Following the guidance of his rationalist brethren at the RAND Corp., the famed think tank brimming with mathematicians and game theorists, McNamara found an alternative in the doctrine of counterforce, whereby the United States would try to limit a nuclear exchange by initially targeting only enemy military forces. The idea was to hold Soviet cities hostage to a follow-on strike in an attempt to control escalation and prevent retaliation. As McNamara said on June 16, 1962, in his famous “No Cities” speech, “[Our] principal military objectives, in the event of a nuclear war stemming from a major attack on the [NATO] Alliance, should be the destruction of an enemy’s forces, not his civilian population.” Nuclear weapons, then, were to be used much like conventional weapons. The implication was that the United States could employ them to force an end to hostilities on its terms—that is, to win.

McNamara soon concluded, however, that counterforce was unlikely to control escalation; it would instead almost certainly provoke devastating retaliation. He reasoned that any attempt to build enough weapons such that the damage of a retaliatory strike would be acceptably limited would undoubtedly be met by a similar buildup from the Soviets, who would insist on maintaining the deterrent that comes from the ability to inflict unacceptable pain. The soundness of that logic was reinforced by a Pentagon study showing that no combination of civil defenses, missile defenses, and offensive superiority could limit damage in any meaningful sense against an adversary willing to build up its arsenal. Additionally, McNamara realized that efforts to gain advantage would simply destabilize the situation, encouraging futile attempts to “win” or self-defeating attempts to “not lose” by launching first. By 1967, he had lost faith in counterforce, and he gave a speech emphasizing deterrence via the maintenance of “a highly reliable ability to inflict unacceptable damage upon any single aggressor or combination of aggressors at any time during the course of a strategic nuclear exchange, even after absorbing a surprise first strike.”

McNamara did not reverse the course of U.S. nuclear policy. Counterforce continued to guide U.S. war plans because, in a conflict, it was still better to have options than to resort immediately to massive retaliation. Furthermore, McNamara increased the size of the U.S. strategic arsenal by more than 5,000 warheads, announced a limited national missile shield to defend against Chinese attack, and advocated the development of missiles with multiple independently targetable re-entry vehicles, whose accuracy and attractiveness as targets made them first-strike weapons. None of these moves comported with his emphasis on deterrence.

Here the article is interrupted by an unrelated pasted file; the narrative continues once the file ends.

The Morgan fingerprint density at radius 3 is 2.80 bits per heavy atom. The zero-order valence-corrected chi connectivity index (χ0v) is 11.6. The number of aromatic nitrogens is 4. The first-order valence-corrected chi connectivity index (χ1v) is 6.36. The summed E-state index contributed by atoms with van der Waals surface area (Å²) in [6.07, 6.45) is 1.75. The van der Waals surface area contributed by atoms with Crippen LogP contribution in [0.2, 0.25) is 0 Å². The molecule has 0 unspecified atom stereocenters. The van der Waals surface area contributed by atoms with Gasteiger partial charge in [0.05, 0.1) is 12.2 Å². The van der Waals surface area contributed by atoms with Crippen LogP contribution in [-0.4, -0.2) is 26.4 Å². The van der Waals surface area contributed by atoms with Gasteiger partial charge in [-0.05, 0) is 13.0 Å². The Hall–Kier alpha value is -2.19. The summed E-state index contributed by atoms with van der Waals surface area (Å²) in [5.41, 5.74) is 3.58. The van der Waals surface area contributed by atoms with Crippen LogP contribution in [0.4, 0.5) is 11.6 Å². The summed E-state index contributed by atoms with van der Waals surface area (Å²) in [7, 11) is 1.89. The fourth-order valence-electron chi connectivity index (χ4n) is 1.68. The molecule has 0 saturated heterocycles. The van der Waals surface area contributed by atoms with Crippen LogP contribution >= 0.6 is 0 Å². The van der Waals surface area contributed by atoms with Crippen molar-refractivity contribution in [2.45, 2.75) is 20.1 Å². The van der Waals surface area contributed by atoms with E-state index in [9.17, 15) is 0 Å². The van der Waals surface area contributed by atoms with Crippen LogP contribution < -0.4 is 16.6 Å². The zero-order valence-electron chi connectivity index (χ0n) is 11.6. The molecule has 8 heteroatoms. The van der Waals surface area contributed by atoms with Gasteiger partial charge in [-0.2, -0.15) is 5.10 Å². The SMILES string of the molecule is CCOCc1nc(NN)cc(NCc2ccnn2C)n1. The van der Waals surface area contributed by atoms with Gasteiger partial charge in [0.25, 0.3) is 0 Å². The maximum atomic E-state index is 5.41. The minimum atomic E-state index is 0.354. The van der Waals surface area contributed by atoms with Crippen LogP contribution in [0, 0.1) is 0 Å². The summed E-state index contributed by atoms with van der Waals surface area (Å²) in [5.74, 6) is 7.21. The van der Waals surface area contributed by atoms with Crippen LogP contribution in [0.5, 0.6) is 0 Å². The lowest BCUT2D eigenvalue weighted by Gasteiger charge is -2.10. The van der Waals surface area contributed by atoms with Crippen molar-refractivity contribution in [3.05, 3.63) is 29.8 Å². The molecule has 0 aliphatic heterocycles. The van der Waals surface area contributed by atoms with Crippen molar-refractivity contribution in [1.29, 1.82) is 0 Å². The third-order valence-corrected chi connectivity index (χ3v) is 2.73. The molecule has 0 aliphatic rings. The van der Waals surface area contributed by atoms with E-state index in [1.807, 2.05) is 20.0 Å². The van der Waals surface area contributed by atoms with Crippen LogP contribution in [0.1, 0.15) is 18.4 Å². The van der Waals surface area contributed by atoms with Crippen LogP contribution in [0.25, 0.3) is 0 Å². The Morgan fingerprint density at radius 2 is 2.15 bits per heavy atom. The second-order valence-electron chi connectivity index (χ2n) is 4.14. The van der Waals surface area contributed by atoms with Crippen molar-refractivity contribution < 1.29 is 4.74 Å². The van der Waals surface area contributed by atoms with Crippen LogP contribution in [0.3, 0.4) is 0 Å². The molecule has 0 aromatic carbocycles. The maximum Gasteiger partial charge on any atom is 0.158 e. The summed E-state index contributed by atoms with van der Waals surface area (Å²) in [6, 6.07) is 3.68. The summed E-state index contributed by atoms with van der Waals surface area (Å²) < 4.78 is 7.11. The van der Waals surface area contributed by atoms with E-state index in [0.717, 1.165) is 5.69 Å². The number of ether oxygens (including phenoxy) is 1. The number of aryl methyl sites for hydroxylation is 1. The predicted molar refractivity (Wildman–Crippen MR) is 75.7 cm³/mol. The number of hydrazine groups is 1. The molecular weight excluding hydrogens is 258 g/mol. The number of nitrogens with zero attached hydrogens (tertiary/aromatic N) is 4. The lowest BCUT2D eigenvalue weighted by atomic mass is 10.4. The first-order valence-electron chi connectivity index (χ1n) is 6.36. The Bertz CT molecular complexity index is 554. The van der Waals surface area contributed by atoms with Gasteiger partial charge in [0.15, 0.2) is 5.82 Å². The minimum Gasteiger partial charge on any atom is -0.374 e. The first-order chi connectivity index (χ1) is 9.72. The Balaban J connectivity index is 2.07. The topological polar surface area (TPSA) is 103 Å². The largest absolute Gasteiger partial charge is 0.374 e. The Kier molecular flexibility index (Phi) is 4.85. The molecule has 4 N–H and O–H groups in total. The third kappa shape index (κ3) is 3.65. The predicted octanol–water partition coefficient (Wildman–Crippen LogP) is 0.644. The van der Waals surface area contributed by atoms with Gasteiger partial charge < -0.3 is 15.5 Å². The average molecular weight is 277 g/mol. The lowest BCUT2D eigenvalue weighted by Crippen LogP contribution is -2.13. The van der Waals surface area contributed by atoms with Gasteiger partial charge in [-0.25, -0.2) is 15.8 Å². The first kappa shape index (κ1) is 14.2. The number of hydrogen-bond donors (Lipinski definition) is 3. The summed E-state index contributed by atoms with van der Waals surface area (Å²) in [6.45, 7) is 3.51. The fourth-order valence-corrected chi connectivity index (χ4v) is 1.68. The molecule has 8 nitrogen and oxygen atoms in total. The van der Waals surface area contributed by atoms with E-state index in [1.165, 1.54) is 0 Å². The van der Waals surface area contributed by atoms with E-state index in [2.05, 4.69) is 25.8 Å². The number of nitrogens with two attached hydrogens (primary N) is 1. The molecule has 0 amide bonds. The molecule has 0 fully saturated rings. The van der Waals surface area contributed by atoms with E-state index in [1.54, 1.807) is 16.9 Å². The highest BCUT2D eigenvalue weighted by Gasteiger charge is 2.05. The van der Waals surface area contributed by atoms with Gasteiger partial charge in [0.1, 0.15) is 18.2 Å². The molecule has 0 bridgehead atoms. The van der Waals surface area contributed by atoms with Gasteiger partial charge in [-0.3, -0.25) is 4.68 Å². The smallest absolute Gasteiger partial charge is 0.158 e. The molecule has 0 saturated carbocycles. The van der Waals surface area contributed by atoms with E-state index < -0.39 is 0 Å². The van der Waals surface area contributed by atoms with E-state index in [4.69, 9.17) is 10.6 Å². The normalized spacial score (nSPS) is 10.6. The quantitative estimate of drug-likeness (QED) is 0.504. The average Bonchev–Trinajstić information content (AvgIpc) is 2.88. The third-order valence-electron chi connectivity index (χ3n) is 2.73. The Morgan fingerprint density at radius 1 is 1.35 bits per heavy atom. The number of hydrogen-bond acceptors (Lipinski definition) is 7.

Nevertheless, McNamara’s recognition that the superpowers’ nuclear relationship was and would always be one of mutual assured destruction was crucial. It demonstrated the bankruptcy of “nuclear victory” and allowed for diplomatic efforts to increase nuclear stability. Although President Lyndon Johnson was unable to begin strategic arms control talks with Moscow before he left office, McNamara had laid the groundwork for President Richard Nixon’s pursuit and conclusion of the Strategic Arms Limitation Talks and the Anti-Ballistic Missile Treaty, which codified mutual assured destruction.

McNamara also helped redirect U.S. nonproliferation policy. A few weeks after China’s first nuclear test in October 1964, Johnson appointed Roswell Gilpatric to lead a commission to study proliferation. Gilpatric, who had served as McNamara’s deputy at the Pentagon until that January, favored aggressive efforts to stop the spread of nuclear weapons; but many of his fellow commissioners, as well as senior officials such as Secretary of State Dean Rusk, thought that the United States would benefit from allowing nuclear weapons to spread to certain friendly nations. McNamara, briefing the committee as secretary of defense, argued that the United States would not be able to control “selective proliferation” and that Soviet cooperation, which the United States needed, would not materialize if the United States allowed its allies to have nuclear weapons. He recommended a comprehensive test ban, a nonproliferation agreement, and security guarantees for non-nuclear-weapon states. McNamara’s briefing was persuasive, Gilpatric’s view carried the day, and ultimately the Johnson administration negotiated the nuclear Nonproliferation Treaty.